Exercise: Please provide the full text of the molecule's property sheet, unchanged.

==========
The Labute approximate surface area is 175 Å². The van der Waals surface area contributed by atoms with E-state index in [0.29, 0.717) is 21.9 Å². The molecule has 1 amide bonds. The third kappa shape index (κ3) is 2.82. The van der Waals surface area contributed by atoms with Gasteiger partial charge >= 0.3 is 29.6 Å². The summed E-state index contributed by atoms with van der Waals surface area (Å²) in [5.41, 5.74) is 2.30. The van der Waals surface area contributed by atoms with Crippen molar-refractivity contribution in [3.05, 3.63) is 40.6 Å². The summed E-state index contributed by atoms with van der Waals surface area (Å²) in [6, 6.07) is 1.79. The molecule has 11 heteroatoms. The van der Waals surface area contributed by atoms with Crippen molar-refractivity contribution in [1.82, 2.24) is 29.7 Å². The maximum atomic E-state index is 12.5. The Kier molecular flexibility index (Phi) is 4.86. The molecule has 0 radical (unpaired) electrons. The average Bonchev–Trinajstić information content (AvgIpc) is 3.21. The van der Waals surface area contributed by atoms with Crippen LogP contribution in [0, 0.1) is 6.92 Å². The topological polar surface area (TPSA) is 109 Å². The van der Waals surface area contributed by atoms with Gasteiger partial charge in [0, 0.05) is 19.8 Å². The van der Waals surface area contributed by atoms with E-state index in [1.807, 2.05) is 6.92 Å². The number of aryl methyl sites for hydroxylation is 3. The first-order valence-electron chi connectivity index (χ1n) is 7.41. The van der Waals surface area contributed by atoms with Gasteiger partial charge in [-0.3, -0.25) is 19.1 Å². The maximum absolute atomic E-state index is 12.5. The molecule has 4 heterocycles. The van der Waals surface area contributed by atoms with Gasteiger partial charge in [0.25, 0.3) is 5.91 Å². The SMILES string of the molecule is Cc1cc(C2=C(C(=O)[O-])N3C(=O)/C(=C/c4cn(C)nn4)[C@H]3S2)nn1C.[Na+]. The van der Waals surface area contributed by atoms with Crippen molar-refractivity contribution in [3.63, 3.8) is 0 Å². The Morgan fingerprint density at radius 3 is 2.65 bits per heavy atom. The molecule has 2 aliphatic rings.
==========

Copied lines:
The Labute approximate surface area is 175 Å². The van der Waals surface area contributed by atoms with E-state index in [0.29, 0.717) is 21.9 Å². The molecule has 1 amide bonds. The third kappa shape index (κ3) is 2.82. The van der Waals surface area contributed by atoms with Gasteiger partial charge >= 0.3 is 29.6 Å². The summed E-state index contributed by atoms with van der Waals surface area (Å²) in [5.41, 5.74) is 2.30. The van der Waals surface area contributed by atoms with Crippen molar-refractivity contribution in [3.05, 3.63) is 40.6 Å². The summed E-state index contributed by atoms with van der Waals surface area (Å²) in [6, 6.07) is 1.79. The molecule has 11 heteroatoms. The van der Waals surface area contributed by atoms with Crippen molar-refractivity contribution in [1.82, 2.24) is 29.7 Å². The maximum atomic E-state index is 12.5. The Kier molecular flexibility index (Phi) is 4.86. The molecule has 0 radical (unpaired) electrons. The average Bonchev–Trinajstić information content (AvgIpc) is 3.21. The van der Waals surface area contributed by atoms with Crippen LogP contribution in [0, 0.1) is 6.92 Å². The topological polar surface area (TPSA) is 109 Å². The van der Waals surface area contributed by atoms with Gasteiger partial charge in [0, 0.05) is 19.8 Å². The van der Waals surface area contributed by atoms with E-state index in [1.807, 2.05) is 6.92 Å². The number of aryl methyl sites for hydroxylation is 3. The first-order valence-electron chi connectivity index (χ1n) is 7.41. The van der Waals surface area contributed by atoms with Gasteiger partial charge in [-0.3, -0.25) is 19.1 Å². The maximum absolute atomic E-state index is 12.5. The molecule has 4 heterocycles. The van der Waals surface area contributed by atoms with Gasteiger partial charge in [0.25, 0.3) is 5.91 Å². The SMILES string of the molecule is Cc1cc(C2=C(C(=O)[O-])N3C(=O)/C(=C/c4cn(C)nn4)[C@H]3S2)nn1C.[Na+]. The van der Waals surface area contributed by atoms with Crippen molar-refractivity contribution in [3.63, 3.8) is 0 Å². The Morgan fingerprint density at radius 3 is 2.65 bits per heavy atom. The molecule has 2 aliphatic rings.